For the past two months our Advocacy Group with RESULTS has been taking a deep dive on The READ Act Reauthorization (H.R.681, S.41), which supports basic education around the world with a focus on girls. This legislation focuses on enhanced strategies for the improvement of foundational literacy and numeracy, which are essential elements of a quality basic education. And we know that educating girls is one of the most important things we can do to advance gender equality!
In low- and middle-income countries, up to 70% of 10-year-olds are unable to read a simple text. The longer children remain out of school, the less likely they are to return, and the World Bank estimates that this generation of students will lose $17 trillion in lifetime earnings due to a lack of basic education. And quality primary education isn’t the only challenge. Around 200 million youth ages 12-17 are currently out of secondary school, and 80 percent of children in low-income countries lack access to preschool. But within these numbers, the harsh reality is that girls are the most severely impacted and the most likely to be left out of school or fail to return due to child marriage or pregnancy.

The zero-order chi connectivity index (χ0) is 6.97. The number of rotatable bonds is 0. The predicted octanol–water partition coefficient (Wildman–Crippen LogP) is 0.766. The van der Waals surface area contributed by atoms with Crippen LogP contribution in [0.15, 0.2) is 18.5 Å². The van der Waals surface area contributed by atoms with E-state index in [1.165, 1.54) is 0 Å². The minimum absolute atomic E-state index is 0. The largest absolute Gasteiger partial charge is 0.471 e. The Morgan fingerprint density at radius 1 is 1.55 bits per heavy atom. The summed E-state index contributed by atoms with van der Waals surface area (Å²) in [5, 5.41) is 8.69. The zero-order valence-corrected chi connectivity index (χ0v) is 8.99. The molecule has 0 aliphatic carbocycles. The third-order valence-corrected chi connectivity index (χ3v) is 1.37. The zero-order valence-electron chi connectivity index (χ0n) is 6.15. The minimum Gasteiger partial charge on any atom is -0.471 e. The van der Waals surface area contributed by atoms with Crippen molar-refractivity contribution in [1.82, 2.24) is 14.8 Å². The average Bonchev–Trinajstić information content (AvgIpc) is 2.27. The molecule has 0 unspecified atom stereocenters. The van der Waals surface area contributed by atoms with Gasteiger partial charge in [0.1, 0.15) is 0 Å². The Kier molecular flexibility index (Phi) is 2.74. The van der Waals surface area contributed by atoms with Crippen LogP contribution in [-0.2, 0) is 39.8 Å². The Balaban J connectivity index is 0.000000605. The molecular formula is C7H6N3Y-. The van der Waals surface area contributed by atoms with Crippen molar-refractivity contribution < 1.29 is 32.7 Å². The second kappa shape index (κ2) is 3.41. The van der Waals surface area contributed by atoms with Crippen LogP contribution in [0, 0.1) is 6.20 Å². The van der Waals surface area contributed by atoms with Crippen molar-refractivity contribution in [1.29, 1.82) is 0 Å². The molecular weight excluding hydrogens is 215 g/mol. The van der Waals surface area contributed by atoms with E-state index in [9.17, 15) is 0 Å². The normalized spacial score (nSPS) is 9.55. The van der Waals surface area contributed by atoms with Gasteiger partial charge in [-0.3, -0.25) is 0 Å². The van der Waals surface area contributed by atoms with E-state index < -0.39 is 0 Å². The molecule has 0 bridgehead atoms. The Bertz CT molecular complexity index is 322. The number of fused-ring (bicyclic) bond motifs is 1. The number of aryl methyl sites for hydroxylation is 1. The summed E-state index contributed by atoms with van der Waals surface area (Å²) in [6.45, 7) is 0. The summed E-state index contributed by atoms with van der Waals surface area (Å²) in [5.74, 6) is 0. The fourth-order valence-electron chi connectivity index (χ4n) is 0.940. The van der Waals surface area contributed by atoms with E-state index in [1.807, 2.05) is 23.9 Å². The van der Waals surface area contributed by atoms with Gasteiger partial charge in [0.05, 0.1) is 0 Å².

By Ellen Weiss, Transformation Partnerships Writer
Imagine a world where women have equal footing. A world where the power offered by secure rights to land is shared by women and men. A world where that power is used to strengthen the livelihoods of women, their families, and their communities.
This vision propels Landesa’s work with local, grassroots organizations in more than 50 countries.
Founded in 1981,Landesa is a non-governmental organization that partners with governments and civil society to extend and strengthen land rights for women experiencing poverty. Stronger rights to land have the power to reduce poverty and conflict, increase economic activity, empower women, strengthen food security, and improve environmental stewardship.
Landesa is one of Together Women Rise’s Transformation Partners. Our support of $200,000 over two years is furthering Landesa’s critical work, including Stand for Her Land — a global advocacy campaign spearheaded by Landesa to secure women’s rights to the homes they live in and the resources they care for and to engage men on the journey to equality.